SALE AND TAXATION OF GOODS OVER THE INTERNET

Are you breaking the law when purchasing online products?

Many Idaho customers don’t know that they are supposed to pay a use tax on goods they purchase online, through catalogs or on the phone when those items don’t include sales tax.

“I would say that’s probably the vast majority of it,” said Rep. Bill Killen, D-Boise.

The lack of reporting by Idaho taxpayers on such items is costing the state between $30 million and $80 million, according the Idaho State Tax Commission.

Online companies that have a physical presence in Idaho are required to charge the sales tax and remit those funds to the tax commission. But companies that don’t have a physical presence in the state often don’t collect the revenue. And taxpayers either don’t know or ignore laws that requite them to report those purchases on their income taxes.

Another example of under-reported taxes: Consumers who purchase items in Oregon, where there is no sales tax, and bring them back to Idaho are also supposed to pay the 6 percent use tax.

“What they’re ... doing is not reporting that to the tax commission and paying the tax,” said Dan John, the commission’s tax policy manager.

John said the state collected between $300,000 and $400,000 last year from citizens who self-reported Internet, catalog and phone purchases — leaving a huge uncollected tax gap.

As more and more business is conducted through e-commerce, some lawmakers have concerns about fairness for “brick-and-mortar” business as well as worries about the shrinking tax base.

That’s why some lawmakers want Idaho to join a multi-state coalition that is studying how to collect sales tax on Internet purchases.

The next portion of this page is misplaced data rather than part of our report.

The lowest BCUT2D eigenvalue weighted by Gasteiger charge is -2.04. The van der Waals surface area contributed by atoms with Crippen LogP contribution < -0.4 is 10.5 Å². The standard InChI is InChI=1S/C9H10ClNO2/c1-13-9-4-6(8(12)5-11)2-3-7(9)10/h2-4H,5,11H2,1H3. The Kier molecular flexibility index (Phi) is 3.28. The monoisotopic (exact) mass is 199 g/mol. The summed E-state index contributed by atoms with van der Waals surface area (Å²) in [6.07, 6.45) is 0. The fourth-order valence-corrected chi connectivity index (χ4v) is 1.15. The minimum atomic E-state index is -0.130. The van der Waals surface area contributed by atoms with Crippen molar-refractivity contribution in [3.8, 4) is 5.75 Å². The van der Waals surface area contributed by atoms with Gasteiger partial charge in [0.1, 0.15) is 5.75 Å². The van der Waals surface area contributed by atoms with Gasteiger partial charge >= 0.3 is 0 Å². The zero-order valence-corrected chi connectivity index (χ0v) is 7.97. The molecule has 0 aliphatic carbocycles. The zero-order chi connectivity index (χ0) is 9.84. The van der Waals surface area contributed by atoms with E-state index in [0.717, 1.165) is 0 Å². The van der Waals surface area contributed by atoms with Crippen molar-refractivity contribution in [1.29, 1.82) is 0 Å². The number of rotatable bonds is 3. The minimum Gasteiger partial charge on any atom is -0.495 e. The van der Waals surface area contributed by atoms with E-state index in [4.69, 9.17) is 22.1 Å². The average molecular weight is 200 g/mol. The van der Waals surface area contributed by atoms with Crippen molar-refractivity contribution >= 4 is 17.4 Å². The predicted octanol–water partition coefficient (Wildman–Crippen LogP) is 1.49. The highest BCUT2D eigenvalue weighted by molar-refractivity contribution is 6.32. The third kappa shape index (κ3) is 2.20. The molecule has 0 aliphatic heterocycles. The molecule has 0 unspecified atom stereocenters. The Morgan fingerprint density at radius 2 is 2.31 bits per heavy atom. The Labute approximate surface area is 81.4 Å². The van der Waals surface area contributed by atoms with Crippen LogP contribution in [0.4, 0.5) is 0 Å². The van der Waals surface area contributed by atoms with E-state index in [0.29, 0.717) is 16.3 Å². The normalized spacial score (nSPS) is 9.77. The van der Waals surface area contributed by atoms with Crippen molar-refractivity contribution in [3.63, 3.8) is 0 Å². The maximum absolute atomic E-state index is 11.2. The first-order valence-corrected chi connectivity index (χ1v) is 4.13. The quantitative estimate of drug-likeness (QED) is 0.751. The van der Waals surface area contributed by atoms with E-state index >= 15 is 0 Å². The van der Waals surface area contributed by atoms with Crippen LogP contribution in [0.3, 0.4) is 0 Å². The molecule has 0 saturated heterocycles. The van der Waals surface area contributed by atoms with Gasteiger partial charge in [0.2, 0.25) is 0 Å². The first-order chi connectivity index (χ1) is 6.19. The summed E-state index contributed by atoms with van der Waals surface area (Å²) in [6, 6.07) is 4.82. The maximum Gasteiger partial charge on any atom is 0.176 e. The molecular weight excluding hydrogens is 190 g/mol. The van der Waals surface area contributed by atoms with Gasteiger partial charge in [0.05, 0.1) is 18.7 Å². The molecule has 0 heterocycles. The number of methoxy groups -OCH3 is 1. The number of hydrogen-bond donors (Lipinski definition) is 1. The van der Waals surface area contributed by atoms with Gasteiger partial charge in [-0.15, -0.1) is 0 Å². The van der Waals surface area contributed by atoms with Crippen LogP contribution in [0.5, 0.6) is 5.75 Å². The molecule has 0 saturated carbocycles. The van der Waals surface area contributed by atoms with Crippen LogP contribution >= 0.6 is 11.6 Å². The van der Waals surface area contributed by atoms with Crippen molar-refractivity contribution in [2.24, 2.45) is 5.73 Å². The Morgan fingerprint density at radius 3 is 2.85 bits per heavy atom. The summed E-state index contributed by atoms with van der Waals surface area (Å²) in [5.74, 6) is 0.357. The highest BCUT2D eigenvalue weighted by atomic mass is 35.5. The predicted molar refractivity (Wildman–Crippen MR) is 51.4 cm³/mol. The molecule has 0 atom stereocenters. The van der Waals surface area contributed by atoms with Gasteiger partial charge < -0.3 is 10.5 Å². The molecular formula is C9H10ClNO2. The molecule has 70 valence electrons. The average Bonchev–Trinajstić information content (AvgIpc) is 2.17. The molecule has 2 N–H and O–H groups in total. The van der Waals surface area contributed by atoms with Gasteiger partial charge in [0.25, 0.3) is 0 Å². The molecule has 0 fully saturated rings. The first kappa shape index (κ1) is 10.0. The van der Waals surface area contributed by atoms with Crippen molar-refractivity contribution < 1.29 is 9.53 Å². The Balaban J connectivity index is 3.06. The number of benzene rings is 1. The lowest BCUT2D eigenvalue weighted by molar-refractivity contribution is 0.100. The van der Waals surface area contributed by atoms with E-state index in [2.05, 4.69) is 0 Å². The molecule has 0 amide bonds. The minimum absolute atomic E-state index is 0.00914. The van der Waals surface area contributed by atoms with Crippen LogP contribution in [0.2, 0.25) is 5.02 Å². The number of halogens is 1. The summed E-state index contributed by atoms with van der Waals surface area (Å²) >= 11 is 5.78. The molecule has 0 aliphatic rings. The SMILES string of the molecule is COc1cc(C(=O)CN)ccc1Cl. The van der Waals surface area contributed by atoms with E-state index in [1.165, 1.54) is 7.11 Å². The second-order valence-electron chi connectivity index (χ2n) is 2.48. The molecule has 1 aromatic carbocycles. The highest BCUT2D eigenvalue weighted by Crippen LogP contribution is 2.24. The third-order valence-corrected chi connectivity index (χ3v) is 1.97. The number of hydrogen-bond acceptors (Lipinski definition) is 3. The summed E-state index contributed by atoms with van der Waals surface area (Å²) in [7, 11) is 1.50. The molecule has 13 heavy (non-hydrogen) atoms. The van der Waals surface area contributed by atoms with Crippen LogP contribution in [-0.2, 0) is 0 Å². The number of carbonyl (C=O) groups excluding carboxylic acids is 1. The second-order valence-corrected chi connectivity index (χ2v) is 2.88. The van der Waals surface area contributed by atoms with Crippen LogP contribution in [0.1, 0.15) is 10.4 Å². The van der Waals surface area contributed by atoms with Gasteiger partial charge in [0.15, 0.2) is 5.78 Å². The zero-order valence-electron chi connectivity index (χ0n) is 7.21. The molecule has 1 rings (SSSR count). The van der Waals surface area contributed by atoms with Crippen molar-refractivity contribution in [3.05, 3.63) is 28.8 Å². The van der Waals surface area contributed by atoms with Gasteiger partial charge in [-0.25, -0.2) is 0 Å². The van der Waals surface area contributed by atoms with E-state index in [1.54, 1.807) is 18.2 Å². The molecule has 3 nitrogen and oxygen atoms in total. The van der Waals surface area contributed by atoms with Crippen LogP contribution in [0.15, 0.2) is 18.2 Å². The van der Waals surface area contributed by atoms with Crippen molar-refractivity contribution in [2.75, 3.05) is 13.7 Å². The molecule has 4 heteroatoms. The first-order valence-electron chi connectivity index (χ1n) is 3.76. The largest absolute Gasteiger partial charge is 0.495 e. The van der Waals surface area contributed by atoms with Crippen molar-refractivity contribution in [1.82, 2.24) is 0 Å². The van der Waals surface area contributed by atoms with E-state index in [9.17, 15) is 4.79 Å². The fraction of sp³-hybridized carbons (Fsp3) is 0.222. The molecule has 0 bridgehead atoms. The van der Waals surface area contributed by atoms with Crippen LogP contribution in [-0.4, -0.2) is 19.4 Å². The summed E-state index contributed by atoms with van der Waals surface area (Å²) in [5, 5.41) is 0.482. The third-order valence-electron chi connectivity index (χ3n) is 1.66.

“What this bill is intended to do is protect that tax base and protect the brick-and-mortar businesses that are competing with those online retailers,” Killen said.

The Idaho Senate voted unanimously to allow an Idaho representative to sit in on meetings and report back to a four-person committee charged with updating the Legislature on any law changes that might be needed for Idaho to conform.

“We’re trying to find out what’s involved and what the cost would be and the statutes we’d need to change,” said Rep. Leon Smith, R-Twin Falls.

But the House has been more skeptical, defeating similar measures in recent years. The House Revenue and Taxation Committee voted 10-8 in a tense vote to merely print the bill put forth by Killen and Smith. The committee will hold a public hearing on the bill Tuesday.

Opponents say it is up the federal government to act first, in passing guidelines for collecting Internet sales tax first.

Rep. Dennis Lake, R-Blackfoot, has long supported the measure. He said online retailers have an unfair advantage that is harming Idaho businesses.

“People are shopping online because of a price advantage. Some is because there is one. Some is because they don’t have to pay sales tax,” Lake said.